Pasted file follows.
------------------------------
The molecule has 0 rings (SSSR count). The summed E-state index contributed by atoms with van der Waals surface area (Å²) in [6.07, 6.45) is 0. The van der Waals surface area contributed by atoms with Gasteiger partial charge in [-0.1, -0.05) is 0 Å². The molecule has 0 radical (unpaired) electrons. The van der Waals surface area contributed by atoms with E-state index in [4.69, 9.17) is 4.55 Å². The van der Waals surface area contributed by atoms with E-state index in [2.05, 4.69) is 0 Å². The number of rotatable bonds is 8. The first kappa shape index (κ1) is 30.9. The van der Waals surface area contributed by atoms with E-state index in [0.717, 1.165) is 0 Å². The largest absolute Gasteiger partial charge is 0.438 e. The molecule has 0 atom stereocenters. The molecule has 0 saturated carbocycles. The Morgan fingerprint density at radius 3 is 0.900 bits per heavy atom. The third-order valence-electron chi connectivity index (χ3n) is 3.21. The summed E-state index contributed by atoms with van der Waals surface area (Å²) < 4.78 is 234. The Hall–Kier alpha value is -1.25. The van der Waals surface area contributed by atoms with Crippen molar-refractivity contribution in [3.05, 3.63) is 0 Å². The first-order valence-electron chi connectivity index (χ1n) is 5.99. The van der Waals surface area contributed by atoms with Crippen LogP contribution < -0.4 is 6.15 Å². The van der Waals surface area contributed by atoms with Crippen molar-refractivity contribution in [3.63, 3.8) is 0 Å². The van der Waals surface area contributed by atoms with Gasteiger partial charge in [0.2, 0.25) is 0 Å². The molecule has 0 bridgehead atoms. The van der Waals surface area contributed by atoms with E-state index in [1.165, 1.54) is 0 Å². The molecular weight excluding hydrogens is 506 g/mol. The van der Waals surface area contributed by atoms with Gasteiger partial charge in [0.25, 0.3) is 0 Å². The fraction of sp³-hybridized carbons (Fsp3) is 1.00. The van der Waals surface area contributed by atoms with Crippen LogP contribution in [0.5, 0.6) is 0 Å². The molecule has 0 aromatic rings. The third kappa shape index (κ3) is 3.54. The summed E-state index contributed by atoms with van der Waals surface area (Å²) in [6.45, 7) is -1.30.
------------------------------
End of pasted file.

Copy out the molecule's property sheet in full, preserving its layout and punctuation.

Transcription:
The molecule has 0 rings (SSSR count). The summed E-state index contributed by atoms with van der Waals surface area (Å²) in [6.07, 6.45) is 0. The van der Waals surface area contributed by atoms with Gasteiger partial charge in [-0.1, -0.05) is 0 Å². The molecule has 0 radical (unpaired) electrons. The van der Waals surface area contributed by atoms with E-state index in [4.69, 9.17) is 4.55 Å². The van der Waals surface area contributed by atoms with E-state index in [2.05, 4.69) is 0 Å². The number of rotatable bonds is 8. The first kappa shape index (κ1) is 30.9. The van der Waals surface area contributed by atoms with E-state index in [0.717, 1.165) is 0 Å². The largest absolute Gasteiger partial charge is 0.438 e. The molecule has 0 atom stereocenters. The molecule has 0 saturated carbocycles. The Morgan fingerprint density at radius 3 is 0.900 bits per heavy atom. The third-order valence-electron chi connectivity index (χ3n) is 3.21. The summed E-state index contributed by atoms with van der Waals surface area (Å²) < 4.78 is 234. The Hall–Kier alpha value is -1.25. The van der Waals surface area contributed by atoms with Crippen molar-refractivity contribution in [3.05, 3.63) is 0 Å². The first-order valence-electron chi connectivity index (χ1n) is 5.99. The van der Waals surface area contributed by atoms with Crippen LogP contribution < -0.4 is 6.15 Å². The van der Waals surface area contributed by atoms with Crippen molar-refractivity contribution in [3.63, 3.8) is 0 Å². The van der Waals surface area contributed by atoms with Gasteiger partial charge in [0.2, 0.25) is 0 Å². The molecule has 0 bridgehead atoms. The van der Waals surface area contributed by atoms with E-state index in [1.165, 1.54) is 0 Å². The molecular weight excluding hydrogens is 506 g/mol. The van der Waals surface area contributed by atoms with Gasteiger partial charge in [0.25, 0.3) is 0 Å². The fraction of sp³-hybridized carbons (Fsp3) is 1.00. The van der Waals surface area contributed by atoms with Crippen LogP contribution in [0.5, 0.6) is 0 Å². The molecule has 0 aromatic rings. The third kappa shape index (κ3) is 3.54. The summed E-state index contributed by atoms with van der Waals surface area (Å²) in [6.45, 7) is -1.30.